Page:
CAPSULE: A woman wakes up in bed and realises that a recent chunk of her life, the time since she went to bed, is now missing. Then she discovers through the magic of time travel that she had killed someone and really that is not like her. Since then, she has been trying to send messages through time to stop herself from committing the murder. Mexican filmmaker Diego Hallivis directs his second film after ‘Game Time’. The story is not really new, but it has enough Science Fiction to satisfy viewers tired of super-heroes. Much of this story is a somewhat humdrum chase that does not really need the Science Fiction element. Rating: high +1 (-4 to +4) or 6/10
While some people hear ‘Science Fiction’ and think ‘Star Wars battle’, ‘Curvature’ shows how to make a decent Science Fiction film on a mid-range budget like Science Fiction films were in the old days. Familiar actors in the film are Linda Hamilton of the ‘Terminator’ series and Lyndsy Fonseca of ‘Kick-Ass’.
Helen (played by Lyndsy Fonseca) is still in mourning for her recently deceased husband. They were working together on a time travel machine and having some success. Then when the device was almost finished her husband committed suicide. Helen considers continuing working alone. Then her life gets another shock. She gets a mysterious phone call from, no, not her husband, but from herself. She finds out that she has been unconscious for several days. Now she is getting these phone calls apparently from herself. But it is a younger version of herself who is placing these calls from the days she was conked out. The younger version of herself committed murder while Helen was unconscious and now the older earlier version of herself is trying to prevent the nastiness from happening. Are you confused? Good. Good Science Fiction may do that. ‘Curvature’ could use a little more of that sort of confusion.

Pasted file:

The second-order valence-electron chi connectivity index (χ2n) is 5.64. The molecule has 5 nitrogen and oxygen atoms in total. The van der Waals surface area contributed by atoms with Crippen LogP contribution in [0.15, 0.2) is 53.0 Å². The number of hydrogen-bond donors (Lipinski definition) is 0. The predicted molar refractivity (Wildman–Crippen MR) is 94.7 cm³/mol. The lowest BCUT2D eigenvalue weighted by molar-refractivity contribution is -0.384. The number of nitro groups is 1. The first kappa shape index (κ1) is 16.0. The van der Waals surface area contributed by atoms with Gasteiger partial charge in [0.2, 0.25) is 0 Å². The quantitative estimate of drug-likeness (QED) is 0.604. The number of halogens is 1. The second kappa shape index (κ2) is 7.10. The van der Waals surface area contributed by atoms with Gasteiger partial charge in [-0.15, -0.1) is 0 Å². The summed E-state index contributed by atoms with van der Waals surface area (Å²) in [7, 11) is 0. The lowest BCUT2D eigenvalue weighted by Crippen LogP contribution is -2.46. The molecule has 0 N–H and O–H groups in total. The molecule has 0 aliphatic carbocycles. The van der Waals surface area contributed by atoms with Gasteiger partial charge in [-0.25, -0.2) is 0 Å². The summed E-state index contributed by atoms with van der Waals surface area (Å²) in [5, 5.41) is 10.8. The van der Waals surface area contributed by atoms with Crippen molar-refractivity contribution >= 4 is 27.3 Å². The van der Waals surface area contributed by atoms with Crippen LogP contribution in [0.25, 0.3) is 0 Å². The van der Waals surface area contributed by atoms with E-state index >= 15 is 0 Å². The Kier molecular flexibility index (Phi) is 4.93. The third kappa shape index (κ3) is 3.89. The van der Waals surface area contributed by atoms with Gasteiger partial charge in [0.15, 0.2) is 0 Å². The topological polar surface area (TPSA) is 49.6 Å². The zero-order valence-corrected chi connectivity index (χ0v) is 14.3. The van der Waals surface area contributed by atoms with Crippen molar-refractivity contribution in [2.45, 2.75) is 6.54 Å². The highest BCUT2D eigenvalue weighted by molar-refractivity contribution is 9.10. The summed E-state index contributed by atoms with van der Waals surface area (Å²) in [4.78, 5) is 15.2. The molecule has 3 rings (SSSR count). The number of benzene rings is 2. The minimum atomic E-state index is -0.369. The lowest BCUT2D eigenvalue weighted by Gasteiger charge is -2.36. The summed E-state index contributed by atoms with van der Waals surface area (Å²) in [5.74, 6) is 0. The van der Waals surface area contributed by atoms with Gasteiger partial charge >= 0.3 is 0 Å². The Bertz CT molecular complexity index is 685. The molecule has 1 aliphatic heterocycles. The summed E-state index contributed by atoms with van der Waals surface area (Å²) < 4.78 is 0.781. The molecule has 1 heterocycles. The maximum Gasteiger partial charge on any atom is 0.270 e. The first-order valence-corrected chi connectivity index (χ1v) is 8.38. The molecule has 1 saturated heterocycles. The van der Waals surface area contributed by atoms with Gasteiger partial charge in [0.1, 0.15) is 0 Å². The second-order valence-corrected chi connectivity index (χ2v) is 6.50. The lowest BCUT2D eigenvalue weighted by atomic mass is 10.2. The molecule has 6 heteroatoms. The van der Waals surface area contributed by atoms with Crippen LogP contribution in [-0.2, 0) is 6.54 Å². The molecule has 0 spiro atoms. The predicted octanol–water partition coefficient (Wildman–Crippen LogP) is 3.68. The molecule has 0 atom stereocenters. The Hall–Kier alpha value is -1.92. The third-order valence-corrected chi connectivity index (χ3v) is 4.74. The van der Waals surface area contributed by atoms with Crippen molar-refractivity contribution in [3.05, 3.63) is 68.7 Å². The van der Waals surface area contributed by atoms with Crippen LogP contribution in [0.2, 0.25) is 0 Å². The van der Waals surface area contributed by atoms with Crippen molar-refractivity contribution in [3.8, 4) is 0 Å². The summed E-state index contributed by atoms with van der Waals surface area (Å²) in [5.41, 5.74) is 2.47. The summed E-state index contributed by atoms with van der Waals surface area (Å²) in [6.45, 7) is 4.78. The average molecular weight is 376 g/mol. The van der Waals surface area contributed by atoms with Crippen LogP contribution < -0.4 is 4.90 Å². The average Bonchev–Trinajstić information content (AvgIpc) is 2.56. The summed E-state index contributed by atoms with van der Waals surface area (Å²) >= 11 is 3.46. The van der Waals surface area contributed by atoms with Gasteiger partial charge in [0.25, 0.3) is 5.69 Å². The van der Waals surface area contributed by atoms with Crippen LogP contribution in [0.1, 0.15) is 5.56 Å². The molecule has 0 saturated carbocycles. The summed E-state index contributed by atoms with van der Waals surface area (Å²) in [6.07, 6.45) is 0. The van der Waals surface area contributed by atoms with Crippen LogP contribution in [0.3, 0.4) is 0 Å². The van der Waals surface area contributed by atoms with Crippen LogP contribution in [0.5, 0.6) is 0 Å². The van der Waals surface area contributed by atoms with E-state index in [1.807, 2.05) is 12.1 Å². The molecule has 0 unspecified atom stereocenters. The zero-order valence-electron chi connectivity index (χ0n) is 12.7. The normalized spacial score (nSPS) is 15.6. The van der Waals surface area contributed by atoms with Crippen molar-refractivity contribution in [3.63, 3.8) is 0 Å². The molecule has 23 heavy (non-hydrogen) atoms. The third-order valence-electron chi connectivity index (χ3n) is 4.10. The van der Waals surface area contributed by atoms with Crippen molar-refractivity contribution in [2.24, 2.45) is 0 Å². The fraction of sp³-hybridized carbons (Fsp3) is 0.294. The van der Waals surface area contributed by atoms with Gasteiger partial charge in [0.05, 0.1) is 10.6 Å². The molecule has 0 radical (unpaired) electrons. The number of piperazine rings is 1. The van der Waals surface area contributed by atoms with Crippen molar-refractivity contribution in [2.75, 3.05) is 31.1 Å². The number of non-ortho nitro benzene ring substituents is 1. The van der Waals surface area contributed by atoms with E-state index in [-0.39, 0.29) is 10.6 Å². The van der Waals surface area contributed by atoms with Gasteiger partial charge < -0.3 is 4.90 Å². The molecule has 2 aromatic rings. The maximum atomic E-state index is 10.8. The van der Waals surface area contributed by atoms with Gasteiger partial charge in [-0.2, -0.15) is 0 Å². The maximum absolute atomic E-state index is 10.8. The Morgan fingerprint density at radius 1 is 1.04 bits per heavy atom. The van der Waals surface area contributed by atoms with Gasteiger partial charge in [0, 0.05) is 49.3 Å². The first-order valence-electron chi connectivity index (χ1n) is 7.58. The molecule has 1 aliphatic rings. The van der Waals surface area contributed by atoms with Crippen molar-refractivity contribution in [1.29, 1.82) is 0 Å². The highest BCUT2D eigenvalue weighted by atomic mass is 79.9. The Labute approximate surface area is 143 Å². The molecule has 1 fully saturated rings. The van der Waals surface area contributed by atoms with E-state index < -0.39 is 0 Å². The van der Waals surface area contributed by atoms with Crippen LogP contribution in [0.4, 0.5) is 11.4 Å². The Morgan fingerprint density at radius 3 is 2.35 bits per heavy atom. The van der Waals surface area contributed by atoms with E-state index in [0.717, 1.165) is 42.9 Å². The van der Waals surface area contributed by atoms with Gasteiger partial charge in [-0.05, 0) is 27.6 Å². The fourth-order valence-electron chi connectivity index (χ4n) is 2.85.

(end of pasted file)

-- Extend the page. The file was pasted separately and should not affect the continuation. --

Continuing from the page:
There are a few cute touches in the script that I felt pulled me right out of the movie. In this film about a time machine Helen’s dead husband is named Wells. Elsewhere is a character named Griffin (as in ‘The Invisible Man’, but also may be a nod to film editor Joel Griffen), but somehow the plot does not feel very Wellsian.
As happens all too commonly with the current political correctness policy, from the first frame in which we see the villain we know he is going to be the villain. He is just the right demographic to be a bad guy. One more problem: the twists in the plot telegraph themselves.
‘Curvature’ has chase scenes that it would well have done without or with less. In general, in a film chase the characters may be moving fast, but the plot is standing still. One way the writing is unusual is the discussion of an after-life. Most United States Science Fiction films steer clear of religious discussion.
‘Curvature’ is an uneven piece of Science Fiction with a few predictable touches and a few ideas that come as surprises. I rate it a high +1 on the -4 to +4 scale or 6/10. I failed to notice any place where the story involves curvature of anything.
Mark R. Leeper
© Mark R. Leeper 2018